If Volition has proven anything with the Saints Row series, it’s that the third time’s the charm. Just as Saints Row: The Third was the high point in the franchise, its third DLC, Trouble With Clones, is the climax of the game’s downloadable offerings. This success is due in part to the subpar quality of the previous DLCs (both disappointing affairs that didn’t quite capitalize on the successes of the main game). The Trouble With Clones gets a bit closer to capturing the brilliance of Saints Row: The Third, and although it doesn’t quite reach this high watermark, there’s enough here to satisfy fans of the series.
Despite being the best DLC for Saints Row: The Third, Trouble With Clones is still not a fantastic piece of content; it is still plagued by issues that hampered its downloadable brethren mixed with some flaws of its own. The recurring problem with The Third’s DLCs include their short length, and in this regard the Trouble With Clones is no different; this latest piece of content strings interlinked missions that total up to about an hour of playtime. Admittedly, this DLC does provide the player with an enjoyable hour of Saints Row’s signature brand of crazy, but this brief helping of fun still doesn’t quite match up to the $7 asking price.
Much like the last DLC (Gangstas in Space), the main appeal of Trouble With Clones is the ludicrous premise. A comically nerdy scientist (and Third Street Saints super fan) is on a mission to clone the late Johnny Gat; a mission that doesn’t quite turn out as planned. The scientist’s intent is to bring his hero back to life as he was before his demise, but instead, Johnny comes back as a giant mutant with a destructive urge to avenge the death of his girlfriend Aisha (who died in Saints Row 2). Naturally, this is where you, the player, comes in. As the leader of the Saints, it’s your job to stop the mutated Johnny’s rampage before he does more damage or gets himself killed. In true Saints Row fashion, this involves car chases, battling in a strip club, and firing insects at your crazed fans. The setup is capitalized on rather well, and it’s another good sign of just how far this series has come from its roots as a simple GTA clone.
Now you, too, can wield the power of the Kamehameha.
A well-written DLC is hardly surprising, though. Volition have already shown (with Gangstas in Space) they can deliver on the writing front with DLC. The Trouble With Clones (like its predecessor) is very amusing; it has one or two standout moments of hilarity peppered by more chuckle-worthy gags. One slight let down is the modicum of dialogue from the game’s protagonist that provided the comedic highlights of Gangstas in Space and much of the main game. Most of the humor from Trouble With Clones is derived from the gameplay scenarios and story moments rather than witty voice acting.
Clones excels in the gameplay aspect. Gangstas in Space delivered funny dialogue but simply bored as far as gameplay went. The Trouble With Clones strikes a better balance in this regard. The writing keeps you giggling, but the gameplay entertains just as much. This is only true for the second half, though; the opening is by no means bad (and access to your full arsenal makes it better than Gangstas) but by no means special. The DLC starts off with a defense of a strip club, an interesting scenario impeded by artificial constraints that sap some of the fun. The mission forces you to stay inside the club but spawns enemies outside, enemies reluctant to enter. There is a lot of enjoyment to be had getting up close and personal in Saints Row due to its great melee weaponry, but this aspect is taken away from you here.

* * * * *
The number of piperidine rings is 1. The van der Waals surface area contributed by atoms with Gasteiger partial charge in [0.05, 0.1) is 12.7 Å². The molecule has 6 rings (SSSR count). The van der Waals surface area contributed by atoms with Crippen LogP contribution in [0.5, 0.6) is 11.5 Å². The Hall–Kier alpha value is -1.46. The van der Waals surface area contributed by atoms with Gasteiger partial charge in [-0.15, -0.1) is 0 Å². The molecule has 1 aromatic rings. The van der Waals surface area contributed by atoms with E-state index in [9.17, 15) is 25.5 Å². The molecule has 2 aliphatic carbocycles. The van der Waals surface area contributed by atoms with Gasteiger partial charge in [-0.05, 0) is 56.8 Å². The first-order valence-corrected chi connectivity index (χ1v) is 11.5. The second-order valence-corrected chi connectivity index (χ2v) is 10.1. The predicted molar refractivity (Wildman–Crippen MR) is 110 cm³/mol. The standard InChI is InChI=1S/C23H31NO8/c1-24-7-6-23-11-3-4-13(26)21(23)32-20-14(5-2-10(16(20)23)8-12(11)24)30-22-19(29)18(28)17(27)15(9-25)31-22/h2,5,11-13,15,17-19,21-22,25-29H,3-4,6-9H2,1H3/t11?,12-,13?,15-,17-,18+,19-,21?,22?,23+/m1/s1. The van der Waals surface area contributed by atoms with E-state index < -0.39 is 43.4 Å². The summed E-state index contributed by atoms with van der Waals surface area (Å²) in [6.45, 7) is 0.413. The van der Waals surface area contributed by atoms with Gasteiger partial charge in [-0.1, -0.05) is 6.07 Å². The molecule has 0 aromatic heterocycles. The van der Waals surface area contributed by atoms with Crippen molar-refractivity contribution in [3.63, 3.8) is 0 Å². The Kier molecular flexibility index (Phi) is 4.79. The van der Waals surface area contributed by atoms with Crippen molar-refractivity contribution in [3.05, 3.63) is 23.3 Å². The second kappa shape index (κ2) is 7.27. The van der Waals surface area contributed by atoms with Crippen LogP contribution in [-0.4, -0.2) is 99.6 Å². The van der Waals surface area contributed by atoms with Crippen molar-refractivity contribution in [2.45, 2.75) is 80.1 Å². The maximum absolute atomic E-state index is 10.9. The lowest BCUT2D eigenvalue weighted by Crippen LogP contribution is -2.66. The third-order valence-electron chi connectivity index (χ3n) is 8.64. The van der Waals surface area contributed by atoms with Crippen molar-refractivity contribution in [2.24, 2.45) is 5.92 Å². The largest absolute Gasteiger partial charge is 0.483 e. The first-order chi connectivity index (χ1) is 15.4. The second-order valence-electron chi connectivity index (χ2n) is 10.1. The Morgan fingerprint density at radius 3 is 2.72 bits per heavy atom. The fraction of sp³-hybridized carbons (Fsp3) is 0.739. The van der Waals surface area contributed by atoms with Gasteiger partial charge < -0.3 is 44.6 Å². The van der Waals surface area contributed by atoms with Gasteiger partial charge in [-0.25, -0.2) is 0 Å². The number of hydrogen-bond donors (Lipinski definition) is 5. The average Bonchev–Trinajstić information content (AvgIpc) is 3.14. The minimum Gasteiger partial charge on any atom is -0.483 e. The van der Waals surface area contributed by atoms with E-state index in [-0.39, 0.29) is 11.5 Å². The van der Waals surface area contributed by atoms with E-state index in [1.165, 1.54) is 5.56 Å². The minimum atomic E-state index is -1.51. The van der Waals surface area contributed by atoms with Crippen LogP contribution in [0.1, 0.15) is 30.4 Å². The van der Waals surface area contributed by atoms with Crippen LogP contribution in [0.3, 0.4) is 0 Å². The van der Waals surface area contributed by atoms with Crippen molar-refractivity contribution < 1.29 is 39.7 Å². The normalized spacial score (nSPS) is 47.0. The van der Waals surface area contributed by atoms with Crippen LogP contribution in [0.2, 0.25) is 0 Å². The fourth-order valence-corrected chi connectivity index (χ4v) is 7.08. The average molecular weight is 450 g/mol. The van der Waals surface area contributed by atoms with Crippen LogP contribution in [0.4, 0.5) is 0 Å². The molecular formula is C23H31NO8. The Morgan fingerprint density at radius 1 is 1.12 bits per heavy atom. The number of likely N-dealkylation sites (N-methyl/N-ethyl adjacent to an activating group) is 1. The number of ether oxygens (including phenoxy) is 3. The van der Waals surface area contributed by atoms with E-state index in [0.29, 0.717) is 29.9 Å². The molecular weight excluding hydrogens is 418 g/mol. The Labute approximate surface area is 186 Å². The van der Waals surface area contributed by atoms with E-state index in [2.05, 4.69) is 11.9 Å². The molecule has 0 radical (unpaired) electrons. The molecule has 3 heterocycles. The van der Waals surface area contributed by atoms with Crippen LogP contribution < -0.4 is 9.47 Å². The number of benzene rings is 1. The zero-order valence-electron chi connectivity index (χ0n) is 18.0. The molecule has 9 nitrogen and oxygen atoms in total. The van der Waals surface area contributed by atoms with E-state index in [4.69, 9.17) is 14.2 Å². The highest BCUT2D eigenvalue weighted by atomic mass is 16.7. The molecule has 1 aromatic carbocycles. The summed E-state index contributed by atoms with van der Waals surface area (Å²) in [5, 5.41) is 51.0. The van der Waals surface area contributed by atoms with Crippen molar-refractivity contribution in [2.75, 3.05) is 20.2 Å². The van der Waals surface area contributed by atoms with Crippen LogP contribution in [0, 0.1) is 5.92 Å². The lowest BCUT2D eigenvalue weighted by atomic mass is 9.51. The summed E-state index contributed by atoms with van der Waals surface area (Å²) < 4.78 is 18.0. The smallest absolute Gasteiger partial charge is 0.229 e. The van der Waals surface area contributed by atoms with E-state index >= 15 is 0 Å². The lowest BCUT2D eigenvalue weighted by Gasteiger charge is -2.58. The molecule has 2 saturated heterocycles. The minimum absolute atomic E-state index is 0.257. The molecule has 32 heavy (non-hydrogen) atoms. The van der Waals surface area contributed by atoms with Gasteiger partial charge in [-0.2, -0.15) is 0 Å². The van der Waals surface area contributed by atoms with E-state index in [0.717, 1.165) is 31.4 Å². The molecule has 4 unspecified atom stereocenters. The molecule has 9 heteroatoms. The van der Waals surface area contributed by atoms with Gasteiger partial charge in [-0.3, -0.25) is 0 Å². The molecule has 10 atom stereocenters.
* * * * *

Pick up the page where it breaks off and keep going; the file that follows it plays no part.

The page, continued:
Menacing purple pods? Sure, nothing will go wrong.
The Trouble With Clones contains a few moments like this, where slight gameplay issues threaten to sour an otherwise enjoyable moment. This is a flaw carried over from the main game; Saints Row’s gameplay couldn’t always match up to its imagination, but this slight drawback was completely forgivable thanks to the game’s accomplishments. The much smaller scope of Clones means there’s a lot less to balance this continuing problem out, and that is why it has a greater impact here. Trouble With Clones does have some great moments, but there simply aren’t enough to stop it from being brought down by flaws in movement and the AI.
A great second half does manage to salvage a lot of the DLC’s potential, though, and a creative gameplay twist just before the finale makes for one of the most memorable moments in the Saints Row franchise. The best bits in Saints Row shine when Volition fully invests in the lunacy and let you do something you just wouldn’t expect from any other open-world game. The moment that supplies this feeling in Clones doesn’t quite last long enough, but it’s still good enough to make the gameplay stand out as much as the game’s premise. To talk about the specifics of this moment would spoil it somewhat; put simply, this moment captures what Volition do best, empowering the player in brilliantly ludicrous ways.
With a lackluster opening (from a gameplay angle), a few too many flaws, and too short a play time to warrant a wholehearted recommendation, Trouble With Clones is not quite the DLC that Saints Row: The Third deserved. Nevertheless, some truly great gameplay moments and a vastly enjoyable second half make this easily the best Saints Row DLC. It still doesn’t match up to the grandeur of the the main game, but it gets close enough to guarantee an enjoyable return to Steelport.
Developer: Volition Inc.
Release Date: March 20, 2012
Number of Players: 1 (Campaign), 2 (Cooperative)
Platforms: Xbox 360 (Reviewed), Playstation 3, PC